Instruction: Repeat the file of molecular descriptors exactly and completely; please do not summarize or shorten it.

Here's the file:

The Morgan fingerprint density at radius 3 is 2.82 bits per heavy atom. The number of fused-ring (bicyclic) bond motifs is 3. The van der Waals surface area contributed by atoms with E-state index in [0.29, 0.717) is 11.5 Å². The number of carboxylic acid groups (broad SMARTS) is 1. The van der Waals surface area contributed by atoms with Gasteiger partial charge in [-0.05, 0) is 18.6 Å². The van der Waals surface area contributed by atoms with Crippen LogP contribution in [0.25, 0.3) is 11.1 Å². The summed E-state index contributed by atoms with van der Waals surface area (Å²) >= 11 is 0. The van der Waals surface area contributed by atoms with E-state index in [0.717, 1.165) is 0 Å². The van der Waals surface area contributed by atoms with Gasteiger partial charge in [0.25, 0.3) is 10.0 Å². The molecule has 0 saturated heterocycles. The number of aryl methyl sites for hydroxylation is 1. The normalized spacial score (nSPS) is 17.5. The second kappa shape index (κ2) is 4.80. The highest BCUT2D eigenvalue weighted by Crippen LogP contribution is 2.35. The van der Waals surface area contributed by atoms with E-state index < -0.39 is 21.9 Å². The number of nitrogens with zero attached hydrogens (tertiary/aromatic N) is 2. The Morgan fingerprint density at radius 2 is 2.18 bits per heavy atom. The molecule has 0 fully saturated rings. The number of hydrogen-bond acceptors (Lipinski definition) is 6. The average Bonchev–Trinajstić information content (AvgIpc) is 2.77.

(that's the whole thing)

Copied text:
The Morgan fingerprint density at radius 3 is 2.82 bits per heavy atom. The number of fused-ring (bicyclic) bond motifs is 3. The van der Waals surface area contributed by atoms with E-state index in [0.29, 0.717) is 11.5 Å². The number of carboxylic acid groups (broad SMARTS) is 1. The van der Waals surface area contributed by atoms with Gasteiger partial charge in [-0.05, 0) is 18.6 Å². The van der Waals surface area contributed by atoms with Crippen LogP contribution in [0.25, 0.3) is 11.1 Å². The summed E-state index contributed by atoms with van der Waals surface area (Å²) >= 11 is 0. The van der Waals surface area contributed by atoms with E-state index in [0.717, 1.165) is 0 Å². The van der Waals surface area contributed by atoms with Gasteiger partial charge in [0.25, 0.3) is 10.0 Å². The molecule has 0 saturated heterocycles. The number of aryl methyl sites for hydroxylation is 1. The normalized spacial score (nSPS) is 17.5. The second kappa shape index (κ2) is 4.80. The highest BCUT2D eigenvalue weighted by Crippen LogP contribution is 2.35. The van der Waals surface area contributed by atoms with E-state index < -0.39 is 21.9 Å². The number of nitrogens with zero attached hydrogens (tertiary/aromatic N) is 2. The Morgan fingerprint density at radius 2 is 2.18 bits per heavy atom. The molecule has 0 fully saturated rings. The number of hydrogen-bond acceptors (Lipinski definition) is 6. The average Bonchev–Trinajstić information content (AvgIpc) is 2.77.